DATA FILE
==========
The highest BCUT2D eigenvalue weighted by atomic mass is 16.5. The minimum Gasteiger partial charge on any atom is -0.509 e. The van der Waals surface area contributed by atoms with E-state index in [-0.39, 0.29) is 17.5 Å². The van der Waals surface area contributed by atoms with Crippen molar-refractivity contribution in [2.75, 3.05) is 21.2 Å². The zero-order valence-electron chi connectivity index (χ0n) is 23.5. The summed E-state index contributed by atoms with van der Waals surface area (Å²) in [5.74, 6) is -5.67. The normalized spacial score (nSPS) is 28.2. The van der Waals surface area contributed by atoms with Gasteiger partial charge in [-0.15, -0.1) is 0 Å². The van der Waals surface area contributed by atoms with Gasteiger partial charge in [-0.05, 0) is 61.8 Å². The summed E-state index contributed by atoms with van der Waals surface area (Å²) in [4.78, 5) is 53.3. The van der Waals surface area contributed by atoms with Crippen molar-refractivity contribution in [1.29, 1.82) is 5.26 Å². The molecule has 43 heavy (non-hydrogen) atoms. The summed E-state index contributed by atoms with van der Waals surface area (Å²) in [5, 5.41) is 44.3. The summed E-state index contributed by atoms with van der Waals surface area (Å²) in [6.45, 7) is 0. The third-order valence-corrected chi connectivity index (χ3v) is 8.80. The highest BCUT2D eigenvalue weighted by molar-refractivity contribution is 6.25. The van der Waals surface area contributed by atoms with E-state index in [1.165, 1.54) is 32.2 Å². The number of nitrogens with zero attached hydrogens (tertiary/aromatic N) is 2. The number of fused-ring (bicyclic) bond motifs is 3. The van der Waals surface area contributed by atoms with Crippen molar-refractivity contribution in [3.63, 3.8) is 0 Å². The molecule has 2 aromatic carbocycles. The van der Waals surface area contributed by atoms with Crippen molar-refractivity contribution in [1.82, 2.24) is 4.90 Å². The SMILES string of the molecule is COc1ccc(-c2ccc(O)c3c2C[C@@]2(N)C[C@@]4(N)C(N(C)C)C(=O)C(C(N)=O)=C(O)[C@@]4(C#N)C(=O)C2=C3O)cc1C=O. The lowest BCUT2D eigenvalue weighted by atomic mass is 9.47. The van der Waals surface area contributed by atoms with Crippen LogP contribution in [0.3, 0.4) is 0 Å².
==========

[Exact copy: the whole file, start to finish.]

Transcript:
The highest BCUT2D eigenvalue weighted by atomic mass is 16.5. The minimum Gasteiger partial charge on any atom is -0.509 e. The van der Waals surface area contributed by atoms with E-state index in [-0.39, 0.29) is 17.5 Å². The van der Waals surface area contributed by atoms with Crippen molar-refractivity contribution in [2.75, 3.05) is 21.2 Å². The zero-order valence-electron chi connectivity index (χ0n) is 23.5. The summed E-state index contributed by atoms with van der Waals surface area (Å²) in [5.74, 6) is -5.67. The normalized spacial score (nSPS) is 28.2. The van der Waals surface area contributed by atoms with Gasteiger partial charge in [-0.15, -0.1) is 0 Å². The van der Waals surface area contributed by atoms with Gasteiger partial charge in [-0.05, 0) is 61.8 Å². The summed E-state index contributed by atoms with van der Waals surface area (Å²) in [4.78, 5) is 53.3. The van der Waals surface area contributed by atoms with Crippen molar-refractivity contribution in [1.29, 1.82) is 5.26 Å². The molecule has 43 heavy (non-hydrogen) atoms. The summed E-state index contributed by atoms with van der Waals surface area (Å²) in [5, 5.41) is 44.3. The summed E-state index contributed by atoms with van der Waals surface area (Å²) in [6.45, 7) is 0. The third-order valence-corrected chi connectivity index (χ3v) is 8.80. The highest BCUT2D eigenvalue weighted by molar-refractivity contribution is 6.25. The van der Waals surface area contributed by atoms with E-state index in [1.165, 1.54) is 32.2 Å². The number of nitrogens with zero attached hydrogens (tertiary/aromatic N) is 2. The number of fused-ring (bicyclic) bond motifs is 3. The van der Waals surface area contributed by atoms with Crippen molar-refractivity contribution in [3.63, 3.8) is 0 Å². The molecule has 2 aromatic carbocycles. The van der Waals surface area contributed by atoms with Crippen molar-refractivity contribution in [1.82, 2.24) is 4.90 Å². The SMILES string of the molecule is COc1ccc(-c2ccc(O)c3c2C[C@@]2(N)C[C@@]4(N)C(N(C)C)C(=O)C(C(N)=O)=C(O)[C@@]4(C#N)C(=O)C2=C3O)cc1C=O. The lowest BCUT2D eigenvalue weighted by atomic mass is 9.47. The van der Waals surface area contributed by atoms with Crippen LogP contribution in [0.3, 0.4) is 0 Å².